Thursday, August 30, 2012

DIY Survival Gear - How to Make a Portable SODIS Device

Portable SODIS Device

When it comes down to your survival, sometimes you not only have to think outside the box but you may need to use the box itself. There are many critical situations you may find yourself in during a crisis or an emergency. There is one that ranks higher up the list than others. This is the need for safe drinking water. No matter where you are or what your circumstances you will always need a safe and clean source of water for drinking. Unfortunately, you may not always have the ability or means to purify a source of water for drinking. Here is a simple gear set-up that gives you an alternate means to disinfect your water that doesn’t involve chemicals or fire and can make it relatively safe to consume.

SODIS is the disinfection (**edit) of water by using the power of the sun. There is a simple SODIS device that can be easily made, carried in your backpack, requires a minimum of space and weighs next to nothing.

Here’s what you will need to make a simple SODIS device for disinfecting water in an emergency.

First we need to think “flat”. This usually amounts to less room and less weight when it comes to gear. The traditional SODIS method usually involves a round plastic bottle. So to save space because round takes up more room we will use a bag instead. A large bag can be folded and stored flat and will take up a lot less room. For this project and for the sake of simplicity, we will use a plastic freezer bag. This is an everyday item that everyone generally keeps handy in the kitchen.

While still thinking “flat”, the next item you will need is a dark-colored bandanna or a piece of black cloth or material. This dark cloth needs to be at least as large as the plastic bag you will be using.

The third item you will need is a piece of cardboard from a box that is just slightly smaller than your bag. This will make storing the pieces of your SODIS device easier. This cardboard will be used to help us make a solar reflector.

The last item you will need is a sheet of heavy duty tin foil. This needs to be large enough to cover the entire piece of cardboard. This will be our solar reflector.

Bag Filled with Water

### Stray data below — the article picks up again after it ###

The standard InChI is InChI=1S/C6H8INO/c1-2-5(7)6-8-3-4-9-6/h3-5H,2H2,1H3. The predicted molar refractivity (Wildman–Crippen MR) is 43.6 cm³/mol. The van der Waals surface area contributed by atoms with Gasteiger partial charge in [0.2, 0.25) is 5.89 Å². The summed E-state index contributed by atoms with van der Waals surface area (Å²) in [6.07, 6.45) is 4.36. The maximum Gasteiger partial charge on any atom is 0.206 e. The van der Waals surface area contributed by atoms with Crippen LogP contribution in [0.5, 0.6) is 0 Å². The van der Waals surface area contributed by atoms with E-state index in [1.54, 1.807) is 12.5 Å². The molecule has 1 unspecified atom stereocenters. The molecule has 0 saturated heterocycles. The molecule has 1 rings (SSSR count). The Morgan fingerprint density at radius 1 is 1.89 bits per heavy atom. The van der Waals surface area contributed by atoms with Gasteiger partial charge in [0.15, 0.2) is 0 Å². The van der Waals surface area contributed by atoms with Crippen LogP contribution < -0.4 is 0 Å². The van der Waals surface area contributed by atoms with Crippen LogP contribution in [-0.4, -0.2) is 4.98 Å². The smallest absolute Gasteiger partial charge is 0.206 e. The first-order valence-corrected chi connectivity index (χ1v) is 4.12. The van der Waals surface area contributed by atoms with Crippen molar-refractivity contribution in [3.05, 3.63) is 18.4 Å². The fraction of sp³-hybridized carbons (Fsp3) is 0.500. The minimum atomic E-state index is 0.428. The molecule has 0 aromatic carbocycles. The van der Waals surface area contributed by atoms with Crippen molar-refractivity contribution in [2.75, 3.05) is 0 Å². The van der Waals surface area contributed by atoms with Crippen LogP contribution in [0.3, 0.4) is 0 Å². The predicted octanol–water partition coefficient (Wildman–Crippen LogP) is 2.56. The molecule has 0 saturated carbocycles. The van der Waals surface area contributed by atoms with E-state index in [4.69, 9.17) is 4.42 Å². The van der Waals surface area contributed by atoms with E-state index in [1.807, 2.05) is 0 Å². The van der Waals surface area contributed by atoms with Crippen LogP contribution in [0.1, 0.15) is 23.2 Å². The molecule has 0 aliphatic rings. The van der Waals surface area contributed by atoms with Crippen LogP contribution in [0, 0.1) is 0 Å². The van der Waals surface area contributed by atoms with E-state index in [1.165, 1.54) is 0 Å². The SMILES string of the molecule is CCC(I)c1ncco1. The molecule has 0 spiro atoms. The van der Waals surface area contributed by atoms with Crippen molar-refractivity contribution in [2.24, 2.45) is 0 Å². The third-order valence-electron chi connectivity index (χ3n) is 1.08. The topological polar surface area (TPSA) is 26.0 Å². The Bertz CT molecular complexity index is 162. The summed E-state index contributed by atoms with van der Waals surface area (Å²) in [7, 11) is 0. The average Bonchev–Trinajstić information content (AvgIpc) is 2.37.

To use the device simply put your filtered water in the bag (you can also use the bandanna to filter your water). Fill the bag approximately half full of water and then work to eliminate as much air as possible out of the bag. When laid flat, the bag with the water should be about the thickness of your hand. By doing this there will be better penetration of the sun’s UV rays. Make sure to lay your bag in a bright sun-lit area for at least six hours. It also helps to place your bag of water on a dark surface such as a bandanna or piece of cloth. This will aid in heating the water. It can be folded when not in use and kept inside the bag. It can then be easily stored in the bottom of your pack, under the seat of your vehicle or you could even make a smaller version that could fit in your pocket. If you don’t have plenty of sunlight, it may require an additional day to treat the water. If it looks like it might rain, you may want to keep a bucket handy to catch some rainwater. 

You might also want to include an extra bag as a container to retrieve water in or if your original bag develops a hole. Otherwise, you're going to need some duct tape to patch the hole.

Special Notes:

1. SODIS is not as reliable as distillation, boiling or chlorination for treating drinking water.

2. Using the SODIS method is better than drinking untreated water.

3. The SODIS method can be relied on to inactivate bacteria only on sunny days.

4. The water being treated must be adequately filtered before treatment to reduce turbidity.

5. Solar disinfection of drinking water should not be your primary means of treating water for consumption.

One of the best parts of this DIY survival gear is that it can be readily made from simple household items that can be found in almost everyone’s home.

Got portable SODIS?

Staying above the water line!


Note from RW: Post was edited to correct terminology. Thank you.


Anonymous said...

I like it. Water is a necessity and finding ways to purify it in the field is good knowledge. Thanks for posting this.

riverwalker said...

To: anonymous 7:12

Using a bag gives you more surface area that is exposed to the sunlight. The depth of penetration for the sun's UV rays is also less.

If you don't have a dark cloth, you could use most any dark surface to place it on while it's exposed to the sunlight to help absorb additional heat from the sun.

Thanks anon.


Anonymous said...

Is agitation of container a factor in how well this method works ? I have wondered if the person is forced through some circumstance of having to continue to move, if the water sloshing around the container does not get pastuerized and cleansed. I have not found a definitive answer to this.

Anonymous said...